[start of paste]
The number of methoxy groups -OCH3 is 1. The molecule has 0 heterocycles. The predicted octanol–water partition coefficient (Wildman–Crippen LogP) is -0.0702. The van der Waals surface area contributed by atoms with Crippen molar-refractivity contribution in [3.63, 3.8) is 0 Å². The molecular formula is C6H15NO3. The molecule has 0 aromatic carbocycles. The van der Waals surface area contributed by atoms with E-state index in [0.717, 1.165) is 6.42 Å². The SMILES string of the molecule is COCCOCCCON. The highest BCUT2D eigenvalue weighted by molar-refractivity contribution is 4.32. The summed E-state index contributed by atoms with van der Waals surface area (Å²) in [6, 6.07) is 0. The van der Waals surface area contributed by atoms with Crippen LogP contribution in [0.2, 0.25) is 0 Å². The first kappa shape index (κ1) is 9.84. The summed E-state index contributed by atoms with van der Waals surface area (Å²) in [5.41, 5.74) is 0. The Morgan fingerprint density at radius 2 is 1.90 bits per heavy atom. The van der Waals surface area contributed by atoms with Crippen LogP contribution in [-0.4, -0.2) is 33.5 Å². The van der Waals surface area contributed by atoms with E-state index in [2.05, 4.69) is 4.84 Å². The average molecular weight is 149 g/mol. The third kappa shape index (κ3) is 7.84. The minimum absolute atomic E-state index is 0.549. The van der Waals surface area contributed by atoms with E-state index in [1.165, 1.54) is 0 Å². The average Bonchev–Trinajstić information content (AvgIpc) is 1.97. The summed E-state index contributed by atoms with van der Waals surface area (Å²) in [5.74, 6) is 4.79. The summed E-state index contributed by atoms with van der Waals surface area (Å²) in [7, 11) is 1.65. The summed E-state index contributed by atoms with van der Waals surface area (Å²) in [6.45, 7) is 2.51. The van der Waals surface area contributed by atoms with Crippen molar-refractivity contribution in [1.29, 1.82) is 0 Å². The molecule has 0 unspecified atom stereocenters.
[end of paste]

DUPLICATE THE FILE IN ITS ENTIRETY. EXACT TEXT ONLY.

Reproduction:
The number of methoxy groups -OCH3 is 1. The molecule has 0 heterocycles. The predicted octanol–water partition coefficient (Wildman–Crippen LogP) is -0.0702. The van der Waals surface area contributed by atoms with Crippen molar-refractivity contribution in [3.63, 3.8) is 0 Å². The molecular formula is C6H15NO3. The molecule has 0 aromatic carbocycles. The van der Waals surface area contributed by atoms with E-state index in [0.717, 1.165) is 6.42 Å². The SMILES string of the molecule is COCCOCCCON. The highest BCUT2D eigenvalue weighted by molar-refractivity contribution is 4.32. The summed E-state index contributed by atoms with van der Waals surface area (Å²) in [6, 6.07) is 0. The van der Waals surface area contributed by atoms with Crippen LogP contribution in [0.2, 0.25) is 0 Å². The first kappa shape index (κ1) is 9.84. The summed E-state index contributed by atoms with van der Waals surface area (Å²) in [5.41, 5.74) is 0. The Morgan fingerprint density at radius 2 is 1.90 bits per heavy atom. The van der Waals surface area contributed by atoms with Crippen LogP contribution in [-0.4, -0.2) is 33.5 Å². The van der Waals surface area contributed by atoms with E-state index in [2.05, 4.69) is 4.84 Å². The average molecular weight is 149 g/mol. The third kappa shape index (κ3) is 7.84. The minimum absolute atomic E-state index is 0.549. The van der Waals surface area contributed by atoms with E-state index in [1.165, 1.54) is 0 Å². The average Bonchev–Trinajstić information content (AvgIpc) is 1.97. The summed E-state index contributed by atoms with van der Waals surface area (Å²) in [5.74, 6) is 4.79. The summed E-state index contributed by atoms with van der Waals surface area (Å²) in [7, 11) is 1.65. The summed E-state index contributed by atoms with van der Waals surface area (Å²) in [6.45, 7) is 2.51. The van der Waals surface area contributed by atoms with Crippen molar-refractivity contribution in [1.29, 1.82) is 0 Å². The molecule has 0 unspecified atom stereocenters.